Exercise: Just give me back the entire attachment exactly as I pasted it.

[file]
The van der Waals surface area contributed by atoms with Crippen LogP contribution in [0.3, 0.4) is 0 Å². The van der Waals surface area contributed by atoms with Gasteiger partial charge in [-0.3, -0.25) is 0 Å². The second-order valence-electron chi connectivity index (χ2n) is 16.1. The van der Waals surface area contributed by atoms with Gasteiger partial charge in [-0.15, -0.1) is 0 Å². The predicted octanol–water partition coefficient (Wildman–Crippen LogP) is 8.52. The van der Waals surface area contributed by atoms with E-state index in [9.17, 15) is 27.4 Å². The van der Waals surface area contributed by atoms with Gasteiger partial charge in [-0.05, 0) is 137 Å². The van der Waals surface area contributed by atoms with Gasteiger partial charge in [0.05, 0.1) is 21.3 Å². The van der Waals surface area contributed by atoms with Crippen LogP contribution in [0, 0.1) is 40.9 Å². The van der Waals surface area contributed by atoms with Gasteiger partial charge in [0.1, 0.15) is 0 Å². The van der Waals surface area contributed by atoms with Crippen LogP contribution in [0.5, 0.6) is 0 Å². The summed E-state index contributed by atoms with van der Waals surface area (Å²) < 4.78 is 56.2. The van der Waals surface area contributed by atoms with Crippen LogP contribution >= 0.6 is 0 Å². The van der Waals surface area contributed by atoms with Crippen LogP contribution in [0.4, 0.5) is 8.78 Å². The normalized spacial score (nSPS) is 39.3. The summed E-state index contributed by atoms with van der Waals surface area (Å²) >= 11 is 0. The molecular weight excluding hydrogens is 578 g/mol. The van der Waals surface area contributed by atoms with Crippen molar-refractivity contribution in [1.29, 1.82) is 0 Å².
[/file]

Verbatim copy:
The van der Waals surface area contributed by atoms with Crippen LogP contribution in [0.3, 0.4) is 0 Å². The van der Waals surface area contributed by atoms with Gasteiger partial charge in [-0.3, -0.25) is 0 Å². The second-order valence-electron chi connectivity index (χ2n) is 16.1. The van der Waals surface area contributed by atoms with Gasteiger partial charge in [-0.15, -0.1) is 0 Å². The predicted octanol–water partition coefficient (Wildman–Crippen LogP) is 8.52. The van der Waals surface area contributed by atoms with E-state index in [9.17, 15) is 27.4 Å². The van der Waals surface area contributed by atoms with Gasteiger partial charge in [-0.05, 0) is 137 Å². The van der Waals surface area contributed by atoms with Gasteiger partial charge in [0.05, 0.1) is 21.3 Å². The van der Waals surface area contributed by atoms with Crippen LogP contribution in [0, 0.1) is 40.9 Å². The van der Waals surface area contributed by atoms with Gasteiger partial charge in [0.1, 0.15) is 0 Å². The van der Waals surface area contributed by atoms with Crippen LogP contribution in [0.5, 0.6) is 0 Å². The summed E-state index contributed by atoms with van der Waals surface area (Å²) < 4.78 is 56.2. The van der Waals surface area contributed by atoms with Crippen LogP contribution >= 0.6 is 0 Å². The van der Waals surface area contributed by atoms with Crippen LogP contribution in [0.4, 0.5) is 8.78 Å². The normalized spacial score (nSPS) is 39.3. The summed E-state index contributed by atoms with van der Waals surface area (Å²) >= 11 is 0. The molecular weight excluding hydrogens is 578 g/mol. The van der Waals surface area contributed by atoms with Crippen molar-refractivity contribution in [1.29, 1.82) is 0 Å².